Kim Williams is our guest today. She wrote a book called Among the Crepe Myrtles. Today, Kim is here to share the story behind her story. Robbed more than once of what he desires from life, Ben Williams is disillusioned with his concept of fairness. The only person still alive who matters to him is…
Bo-ber-ley, bo-na-na fanna
Fo-fer-ley. fee fi mo-mer-ley, Shirley!
Popular around 1965, the Name Game was one of my favorite songs as a child. I felt like a famous big wig when the song played on the radio because the first rhymed name was my mom’s name. I honestly haven’t thought about that song in a long time. However, names in general have been on my mind in the last several weeks.
While writing the third installment of the Letters to Layton series, I’ve developed some new characters. Selecting names for them has been a blast. I’ve even had some readers give me suggestions. Often the name has to fit how I perceive the character to be. In some instances, the character may demand a different name than the one I’ve selected because as they reveal who they are, they also reveal a more fitting name.
Moving from fiction to reality, I have had the name of my father-in-law on my mind and heart recently. Ray Williams, one of the finest men I’ve ever known and loved, passed into Heaven early January. Leaving behind a very notable legacy in the community, his church, and with his family, he will be greatly missed on earth. Experience with my mom’s passing taught me that our family is going to miss hearing his name spoken in conversations. Ray.
In our modern era, names are often chosen for their sound or to honor someone. Biblical names were often descriptors of the individual. A recent Bible study on the names of God reminded me that the Heavenly Father has names that are beautiful to pronounce, but even more beautiful to understand. Join me in reflecting on one of them.
El Roi “The God who sees me” (Pronounce “el raw EE”)
God reveals this name to Hagar in Genesis 16:13-14. This is the only mention of it. Used, mistreated, fearful, and feeling unimportant, pregnant Hagar fled from her owner, Sarai, and was alone in the desert. Hagar was pregnant because Sarai had insisted her husband sleep with her. Indeed, this type of arrangement for barren women was common in the ancient world. The plan was devised to fulfill a promise from God that a great nation would come from Abram. Since Sarai was childless and beyond childbearing years, she took matters into her own hands with an acceptable custom rather than waiting to see how God intended to fulfill that promise.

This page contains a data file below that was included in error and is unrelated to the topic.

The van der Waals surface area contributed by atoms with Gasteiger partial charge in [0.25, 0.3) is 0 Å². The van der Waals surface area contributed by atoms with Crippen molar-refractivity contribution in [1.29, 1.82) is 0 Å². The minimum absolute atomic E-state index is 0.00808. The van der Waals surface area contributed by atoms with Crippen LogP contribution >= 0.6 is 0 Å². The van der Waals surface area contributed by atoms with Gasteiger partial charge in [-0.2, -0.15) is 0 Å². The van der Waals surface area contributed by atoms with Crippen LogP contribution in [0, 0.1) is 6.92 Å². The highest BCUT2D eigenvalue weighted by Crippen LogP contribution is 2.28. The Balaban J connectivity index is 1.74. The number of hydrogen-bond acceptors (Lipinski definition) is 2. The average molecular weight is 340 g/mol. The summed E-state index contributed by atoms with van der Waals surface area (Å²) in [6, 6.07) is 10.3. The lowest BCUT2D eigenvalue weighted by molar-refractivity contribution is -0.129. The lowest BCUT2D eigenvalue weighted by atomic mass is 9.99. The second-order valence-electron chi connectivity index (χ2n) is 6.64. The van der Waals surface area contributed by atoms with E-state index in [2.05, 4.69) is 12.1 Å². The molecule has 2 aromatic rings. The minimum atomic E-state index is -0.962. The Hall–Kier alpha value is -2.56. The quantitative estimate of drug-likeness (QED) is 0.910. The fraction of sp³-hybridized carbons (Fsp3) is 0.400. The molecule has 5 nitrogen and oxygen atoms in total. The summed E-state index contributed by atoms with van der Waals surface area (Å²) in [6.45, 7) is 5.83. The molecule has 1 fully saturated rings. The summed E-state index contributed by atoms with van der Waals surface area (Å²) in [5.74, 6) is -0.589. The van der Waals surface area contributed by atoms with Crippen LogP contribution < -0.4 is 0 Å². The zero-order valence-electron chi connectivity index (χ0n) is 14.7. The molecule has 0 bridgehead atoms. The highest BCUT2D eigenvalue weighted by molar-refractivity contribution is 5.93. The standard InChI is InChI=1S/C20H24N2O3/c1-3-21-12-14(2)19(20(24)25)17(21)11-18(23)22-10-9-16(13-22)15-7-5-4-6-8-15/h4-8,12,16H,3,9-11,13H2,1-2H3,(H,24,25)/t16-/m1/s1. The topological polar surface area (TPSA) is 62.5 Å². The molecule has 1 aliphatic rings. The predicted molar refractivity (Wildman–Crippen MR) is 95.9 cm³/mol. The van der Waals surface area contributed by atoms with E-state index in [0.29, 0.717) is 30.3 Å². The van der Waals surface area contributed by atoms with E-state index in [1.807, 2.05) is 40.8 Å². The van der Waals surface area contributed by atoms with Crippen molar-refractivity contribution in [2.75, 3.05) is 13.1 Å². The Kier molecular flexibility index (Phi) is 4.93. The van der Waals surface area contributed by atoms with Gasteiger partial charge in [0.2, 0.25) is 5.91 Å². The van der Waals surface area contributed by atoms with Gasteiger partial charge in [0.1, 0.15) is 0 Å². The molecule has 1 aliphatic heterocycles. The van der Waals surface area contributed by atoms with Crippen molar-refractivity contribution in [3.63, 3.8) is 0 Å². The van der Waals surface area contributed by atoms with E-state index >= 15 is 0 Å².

Once Hagar was pregnant, jealously and apparent disgust reared their heads inside of Sarai. She indicates that Hagar now despised her. Sarai’s conclusion could have been drawn from truth or from her own imagination. Perhaps Hagar felt uneasy about the pregnancy or perhaps she felt prideful. Whatever the emotion behind both women, the tension was enough that Hagar fled to the desert.
God revealed Himself to Hagar, stating that he saw her and that He was aware of her life and circumstances. He comforts Hagar and then instructs her to return to Sarai, promising to increase her descendants too. Here Hagar is called upon to trust and obey despite her feelings. In Chapter 16, we see Hagar and her son Ishmael in a similar situation. God once again reveals Himself to her, and Hagar’s eyes are opened to the work of God in her life. She finally understands what God has been saying about His plan for her.
I can recall more than once in life when my achievements were overlooked, yet others got noted for the same accomplishments. More than once, I sat among the crowd applauding a person being recognized and had to hold back tears. I can also recall when I felt so intimidated by someone that I did not stand up for myself and ended up taking a punishment for something I didn’t do.
It’s natural to have hurt feelings as a human. That is when we must call upon the God who sees us and realize we are not unnoticed or unimportant. Whether overlooked, misunderstood, lonely, or confused, know that God sees you. The New Testament tells us that He knows the number of hairs on our heads. This is more than attention to detail. This is intimate awareness by God.
I enjoy seeing pictures of the earth from space. I am always struck by how tiny I am in the scheme of God’s wonderful universe. Yet—He sees me. In fact, He sent His Son to this Earth to be sacrificed for my sins so that I could one day receive forgiveness.
Has there been a time in your life when El Roi comforted you?
Click this link to watch a beautiful video of monarch migration!
ebook giveaway! Excited to be highlighted on Patti Shene’s blog. http://ow.ly/yQ8D30n9J6R
This picture was taken on my daughter’s phone November 15 at 8:57 PM. Three minutes later at 9:00 PM, that same phone was used to call 911 because the man in the picture collapsed onto the table unconscious.